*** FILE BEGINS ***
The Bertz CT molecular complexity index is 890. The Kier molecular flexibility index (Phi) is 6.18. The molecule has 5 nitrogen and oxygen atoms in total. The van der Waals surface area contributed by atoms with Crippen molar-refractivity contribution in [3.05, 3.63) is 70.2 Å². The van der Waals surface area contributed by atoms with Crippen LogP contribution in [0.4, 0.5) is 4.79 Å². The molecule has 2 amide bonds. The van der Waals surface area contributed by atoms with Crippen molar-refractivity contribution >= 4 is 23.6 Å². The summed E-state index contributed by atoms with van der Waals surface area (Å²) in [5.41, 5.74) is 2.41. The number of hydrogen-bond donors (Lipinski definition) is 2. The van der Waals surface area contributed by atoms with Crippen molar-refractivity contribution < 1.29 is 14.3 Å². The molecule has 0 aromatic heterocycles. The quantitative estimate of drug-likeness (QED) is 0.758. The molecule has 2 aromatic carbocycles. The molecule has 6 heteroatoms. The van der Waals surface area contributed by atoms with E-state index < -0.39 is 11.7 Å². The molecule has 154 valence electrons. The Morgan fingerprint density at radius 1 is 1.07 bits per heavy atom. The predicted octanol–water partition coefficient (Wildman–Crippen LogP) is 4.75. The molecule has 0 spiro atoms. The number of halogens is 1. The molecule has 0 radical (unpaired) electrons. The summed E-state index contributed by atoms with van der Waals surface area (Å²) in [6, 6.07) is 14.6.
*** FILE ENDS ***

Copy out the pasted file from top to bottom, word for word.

The Bertz CT molecular complexity index is 890. The Kier molecular flexibility index (Phi) is 6.18. The molecule has 5 nitrogen and oxygen atoms in total. The van der Waals surface area contributed by atoms with Crippen molar-refractivity contribution in [3.05, 3.63) is 70.2 Å². The van der Waals surface area contributed by atoms with Crippen LogP contribution in [0.4, 0.5) is 4.79 Å². The molecule has 2 amide bonds. The van der Waals surface area contributed by atoms with Crippen molar-refractivity contribution >= 4 is 23.6 Å². The summed E-state index contributed by atoms with van der Waals surface area (Å²) in [5.41, 5.74) is 2.41. The number of hydrogen-bond donors (Lipinski definition) is 2. The van der Waals surface area contributed by atoms with Crippen molar-refractivity contribution < 1.29 is 14.3 Å². The molecule has 0 aromatic heterocycles. The quantitative estimate of drug-likeness (QED) is 0.758. The molecule has 2 aromatic carbocycles. The molecule has 6 heteroatoms. The van der Waals surface area contributed by atoms with E-state index < -0.39 is 11.7 Å². The molecule has 154 valence electrons. The Morgan fingerprint density at radius 1 is 1.07 bits per heavy atom. The predicted octanol–water partition coefficient (Wildman–Crippen LogP) is 4.75. The molecule has 0 spiro atoms. The number of halogens is 1. The molecule has 0 radical (unpaired) electrons. The summed E-state index contributed by atoms with van der Waals surface area (Å²) in [6, 6.07) is 14.6.